WASHINGTON, Jan. 15, 2013 /PRNewswire-USNewswire/ -- The Catholic Health Association of the United States (CHA) has joined an interfaith coalition urging lawmakers to craft a meaningful, national response to gun violence.
Often serving inner-city areas, Catholic hospital workers know all too well how gun violence shatters lives and communities. The Catholic Church has long supported sensible measures to limit the availability of weapons that enable the slaughter of many people in a matter of seconds.
Following the shooting at Sandy Hook Elementary in Newtown, Connecticut late last year, the two-year old Faiths United to Prevent Gun Violence coalition called on political leaders to require universal background checks for those buying guns, remove high-capacity weapons and magazines from city streets and make gun trafficking a federal crime.
"We support these common-sense proposals to protect the public and reduce the horrific violence that can result from easy access to guns," said Sr. Carol Keehan, DC, president and CEO of the Catholic Health Association of the United States. "With this coalition, we demonstrate that a diverse group of religious leaders agrees on the need for policy changes that can save lives."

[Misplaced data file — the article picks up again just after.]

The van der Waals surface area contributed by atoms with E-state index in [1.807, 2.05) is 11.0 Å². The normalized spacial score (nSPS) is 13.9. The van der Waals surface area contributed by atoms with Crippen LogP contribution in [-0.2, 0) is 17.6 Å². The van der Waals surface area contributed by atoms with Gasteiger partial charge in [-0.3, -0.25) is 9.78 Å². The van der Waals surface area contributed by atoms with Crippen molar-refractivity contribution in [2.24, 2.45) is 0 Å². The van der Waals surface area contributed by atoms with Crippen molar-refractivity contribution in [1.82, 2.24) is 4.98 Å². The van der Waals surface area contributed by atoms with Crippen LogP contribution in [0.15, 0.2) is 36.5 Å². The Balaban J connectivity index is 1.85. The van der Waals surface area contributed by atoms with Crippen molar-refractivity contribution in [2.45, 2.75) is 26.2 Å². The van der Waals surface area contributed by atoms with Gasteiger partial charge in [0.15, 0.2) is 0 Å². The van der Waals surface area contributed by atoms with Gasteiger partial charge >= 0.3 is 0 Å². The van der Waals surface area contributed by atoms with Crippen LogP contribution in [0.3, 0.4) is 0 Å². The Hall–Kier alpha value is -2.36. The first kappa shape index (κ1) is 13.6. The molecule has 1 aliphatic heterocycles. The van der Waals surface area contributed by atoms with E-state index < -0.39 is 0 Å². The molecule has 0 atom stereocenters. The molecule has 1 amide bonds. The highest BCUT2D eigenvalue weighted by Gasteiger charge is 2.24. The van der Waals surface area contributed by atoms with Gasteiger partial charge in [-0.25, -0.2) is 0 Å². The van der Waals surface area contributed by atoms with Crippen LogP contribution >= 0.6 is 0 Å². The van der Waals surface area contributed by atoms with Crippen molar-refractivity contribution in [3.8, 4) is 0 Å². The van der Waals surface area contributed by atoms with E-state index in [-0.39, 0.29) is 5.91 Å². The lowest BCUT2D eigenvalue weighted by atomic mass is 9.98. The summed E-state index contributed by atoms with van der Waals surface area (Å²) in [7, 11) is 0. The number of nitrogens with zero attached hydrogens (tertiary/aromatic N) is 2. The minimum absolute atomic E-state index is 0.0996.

Sr. Carol continued: "It is easy for those on both sides of the gun safety issue to be emotional or to reach instant judgment. We should exercise some rational self-restraint and focus on dialogue and shared aspirations while working toward the ultimate goal of smarter gun policy and safer communities."
The Catholic Health Association of the United States (CHA), founded in 1915, supports the Catholic health ministry's commitment to improve the health status of communities and create quality and compassionate health care that works for everyone. The Catholic health ministry is the nation's largest group of not-for-profit health systems and facilities that, along with their sponsoring organizations, employ more than 750,000 women and men who deliver services combining advanced technology with the Catholic caring tradition. For more information, visit the CHA website at www.chausa.org.
SOURCE Catholic Health Association of the United States